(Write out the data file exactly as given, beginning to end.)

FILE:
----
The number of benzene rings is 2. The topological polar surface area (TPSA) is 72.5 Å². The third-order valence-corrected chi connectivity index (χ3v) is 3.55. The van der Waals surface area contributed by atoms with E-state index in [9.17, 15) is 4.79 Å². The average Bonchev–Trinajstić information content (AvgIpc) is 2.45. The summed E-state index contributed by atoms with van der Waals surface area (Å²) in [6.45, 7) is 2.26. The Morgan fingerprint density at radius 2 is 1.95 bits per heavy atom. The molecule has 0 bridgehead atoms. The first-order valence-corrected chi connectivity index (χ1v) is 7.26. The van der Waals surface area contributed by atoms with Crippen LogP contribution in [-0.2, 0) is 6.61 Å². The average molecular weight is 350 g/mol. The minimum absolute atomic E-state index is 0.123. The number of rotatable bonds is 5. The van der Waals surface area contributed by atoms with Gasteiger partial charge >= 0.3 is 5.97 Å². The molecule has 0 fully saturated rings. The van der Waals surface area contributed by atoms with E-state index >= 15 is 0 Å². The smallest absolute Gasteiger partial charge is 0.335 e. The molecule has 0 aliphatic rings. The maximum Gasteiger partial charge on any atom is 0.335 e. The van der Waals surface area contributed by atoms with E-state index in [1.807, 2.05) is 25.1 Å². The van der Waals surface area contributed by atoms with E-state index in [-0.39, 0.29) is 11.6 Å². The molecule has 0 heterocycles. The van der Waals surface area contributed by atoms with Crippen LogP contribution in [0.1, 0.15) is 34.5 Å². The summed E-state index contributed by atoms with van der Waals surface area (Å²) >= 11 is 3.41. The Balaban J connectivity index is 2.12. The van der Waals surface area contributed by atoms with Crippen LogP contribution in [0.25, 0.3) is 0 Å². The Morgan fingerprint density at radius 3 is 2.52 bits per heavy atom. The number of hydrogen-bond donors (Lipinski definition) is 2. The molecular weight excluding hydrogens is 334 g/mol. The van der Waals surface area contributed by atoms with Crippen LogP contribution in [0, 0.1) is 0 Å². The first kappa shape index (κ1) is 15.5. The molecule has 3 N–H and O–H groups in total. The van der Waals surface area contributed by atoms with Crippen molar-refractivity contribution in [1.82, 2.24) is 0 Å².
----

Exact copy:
The number of benzene rings is 2. The topological polar surface area (TPSA) is 72.5 Å². The third-order valence-corrected chi connectivity index (χ3v) is 3.55. The van der Waals surface area contributed by atoms with E-state index in [9.17, 15) is 4.79 Å². The average Bonchev–Trinajstić information content (AvgIpc) is 2.45. The summed E-state index contributed by atoms with van der Waals surface area (Å²) in [6.45, 7) is 2.26. The Morgan fingerprint density at radius 2 is 1.95 bits per heavy atom. The molecule has 0 bridgehead atoms. The first-order valence-corrected chi connectivity index (χ1v) is 7.26. The van der Waals surface area contributed by atoms with Crippen LogP contribution in [-0.2, 0) is 6.61 Å². The average molecular weight is 350 g/mol. The minimum absolute atomic E-state index is 0.123. The number of rotatable bonds is 5. The van der Waals surface area contributed by atoms with Gasteiger partial charge >= 0.3 is 5.97 Å². The molecule has 0 fully saturated rings. The van der Waals surface area contributed by atoms with E-state index >= 15 is 0 Å². The smallest absolute Gasteiger partial charge is 0.335 e. The molecule has 0 aliphatic rings. The maximum Gasteiger partial charge on any atom is 0.335 e. The van der Waals surface area contributed by atoms with E-state index in [1.807, 2.05) is 25.1 Å². The van der Waals surface area contributed by atoms with E-state index in [-0.39, 0.29) is 11.6 Å². The molecule has 0 heterocycles. The van der Waals surface area contributed by atoms with Crippen LogP contribution in [0.1, 0.15) is 34.5 Å². The summed E-state index contributed by atoms with van der Waals surface area (Å²) >= 11 is 3.41. The Balaban J connectivity index is 2.12. The van der Waals surface area contributed by atoms with Crippen LogP contribution in [0.25, 0.3) is 0 Å². The Morgan fingerprint density at radius 3 is 2.52 bits per heavy atom. The number of hydrogen-bond donors (Lipinski definition) is 2. The molecular weight excluding hydrogens is 334 g/mol. The van der Waals surface area contributed by atoms with Crippen LogP contribution in [0, 0.1) is 0 Å². The first kappa shape index (κ1) is 15.5. The molecule has 3 N–H and O–H groups in total. The van der Waals surface area contributed by atoms with Crippen molar-refractivity contribution in [1.82, 2.24) is 0 Å².